This is a high-resolution panorama — stitched from 12 individual frames — of the Chisos Mountains in Big Bend National Park at sunset. The sharp V-shape on the left is called the Window as it is the only gap in the mountains which allows a view out when you’re in the mountain basin. It turned out that I had one chance to get this right before the mountains were in shadow. I put the camera in manual mode, metered the side of the mountains using partial metering, and quickly shot the frames at about 60% overlap. I’ve found the large overlap to be helpful in eliminating any distortion. You can get by with only 20% but I occasionally get burned by that. When I completed my first group of frames I double-checked my settings and prepared to shoot another set. I always do this until the light’s gone because (1) it’s insurance against having messed up the other images and (2) as the light changes I may end up liking the light at one point in time versus the other. Just as I was about to shoot my second set of frames a ranger showed up. He stopped to chat and then asked if I could take a couple of pictures of him standing in front of this view with his iPhone and point-and-shoot camera. I thought to myself, “People are more important than pictures”, and obliged. We chatted a minute more before he left and the mountains were in full shadow by that point. Fortunately, I’m quite happy with the pano I ended up with.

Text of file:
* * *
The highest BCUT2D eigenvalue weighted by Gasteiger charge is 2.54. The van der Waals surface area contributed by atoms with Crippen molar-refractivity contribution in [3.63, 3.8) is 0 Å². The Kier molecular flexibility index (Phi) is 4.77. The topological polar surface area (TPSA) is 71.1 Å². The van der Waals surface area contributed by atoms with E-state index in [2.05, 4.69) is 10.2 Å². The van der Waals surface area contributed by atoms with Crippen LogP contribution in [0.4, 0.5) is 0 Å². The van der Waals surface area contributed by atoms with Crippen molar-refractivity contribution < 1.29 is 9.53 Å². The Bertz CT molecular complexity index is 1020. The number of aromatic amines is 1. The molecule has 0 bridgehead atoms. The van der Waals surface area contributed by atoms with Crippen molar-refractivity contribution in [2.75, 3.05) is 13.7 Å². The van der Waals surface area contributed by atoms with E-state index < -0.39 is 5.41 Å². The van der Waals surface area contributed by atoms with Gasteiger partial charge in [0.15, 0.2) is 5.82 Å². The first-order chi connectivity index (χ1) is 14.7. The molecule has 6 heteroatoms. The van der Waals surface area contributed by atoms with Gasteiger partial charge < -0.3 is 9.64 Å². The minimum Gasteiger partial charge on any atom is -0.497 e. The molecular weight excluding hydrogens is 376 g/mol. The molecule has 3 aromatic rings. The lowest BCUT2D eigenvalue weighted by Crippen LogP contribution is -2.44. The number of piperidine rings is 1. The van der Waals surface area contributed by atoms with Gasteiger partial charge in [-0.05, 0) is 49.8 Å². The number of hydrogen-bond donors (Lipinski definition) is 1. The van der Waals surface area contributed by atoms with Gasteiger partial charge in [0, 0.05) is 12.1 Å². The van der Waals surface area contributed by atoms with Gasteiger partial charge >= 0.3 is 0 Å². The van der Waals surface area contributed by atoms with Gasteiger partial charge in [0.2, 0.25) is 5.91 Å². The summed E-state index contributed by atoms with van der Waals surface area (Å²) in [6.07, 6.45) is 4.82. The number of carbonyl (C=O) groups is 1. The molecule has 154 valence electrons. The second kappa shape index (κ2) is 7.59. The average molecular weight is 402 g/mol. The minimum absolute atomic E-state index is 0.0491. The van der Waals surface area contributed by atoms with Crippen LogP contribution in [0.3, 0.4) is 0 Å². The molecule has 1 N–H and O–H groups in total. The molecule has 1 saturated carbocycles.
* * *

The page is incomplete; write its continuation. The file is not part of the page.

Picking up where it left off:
The brush in the foreground is annoying but this was as high as I could get unless I was in the bed of my truck. I’ve tried that before and the suspension moves around too much and the frames don’t turn out very sharp.
View the original size on flickr for some amazing detail. I didn’t sharpen the image with the large size in mind but it’s still pretty cool.